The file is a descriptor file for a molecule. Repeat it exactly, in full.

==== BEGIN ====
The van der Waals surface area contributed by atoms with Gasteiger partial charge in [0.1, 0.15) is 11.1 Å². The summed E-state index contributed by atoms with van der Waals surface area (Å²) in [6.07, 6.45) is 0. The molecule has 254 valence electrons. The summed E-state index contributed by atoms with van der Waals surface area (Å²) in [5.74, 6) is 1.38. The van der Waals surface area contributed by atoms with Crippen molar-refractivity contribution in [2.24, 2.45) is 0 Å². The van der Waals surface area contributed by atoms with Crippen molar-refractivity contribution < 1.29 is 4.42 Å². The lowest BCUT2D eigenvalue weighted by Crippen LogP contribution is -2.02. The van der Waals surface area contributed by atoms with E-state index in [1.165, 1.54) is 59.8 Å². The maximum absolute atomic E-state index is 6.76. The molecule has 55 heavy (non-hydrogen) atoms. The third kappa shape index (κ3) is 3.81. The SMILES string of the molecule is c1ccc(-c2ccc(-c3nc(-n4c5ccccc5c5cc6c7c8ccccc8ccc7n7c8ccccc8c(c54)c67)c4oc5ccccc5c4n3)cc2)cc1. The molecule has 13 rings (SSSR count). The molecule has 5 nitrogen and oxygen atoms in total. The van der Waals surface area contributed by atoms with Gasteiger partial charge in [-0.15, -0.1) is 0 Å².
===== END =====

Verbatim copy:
The van der Waals surface area contributed by atoms with Gasteiger partial charge in [0.1, 0.15) is 11.1 Å². The summed E-state index contributed by atoms with van der Waals surface area (Å²) in [6.07, 6.45) is 0. The molecule has 254 valence electrons. The summed E-state index contributed by atoms with van der Waals surface area (Å²) in [5.74, 6) is 1.38. The van der Waals surface area contributed by atoms with Crippen molar-refractivity contribution in [2.24, 2.45) is 0 Å². The van der Waals surface area contributed by atoms with Crippen molar-refractivity contribution < 1.29 is 4.42 Å². The lowest BCUT2D eigenvalue weighted by Crippen LogP contribution is -2.02. The van der Waals surface area contributed by atoms with E-state index in [1.165, 1.54) is 59.8 Å². The maximum absolute atomic E-state index is 6.76. The molecule has 55 heavy (non-hydrogen) atoms. The third kappa shape index (κ3) is 3.81. The SMILES string of the molecule is c1ccc(-c2ccc(-c3nc(-n4c5ccccc5c5cc6c7c8ccccc8ccc7n7c8ccccc8c(c54)c67)c4oc5ccccc5c4n3)cc2)cc1. The molecule has 13 rings (SSSR count). The molecule has 5 nitrogen and oxygen atoms in total. The van der Waals surface area contributed by atoms with Gasteiger partial charge in [-0.15, -0.1) is 0 Å².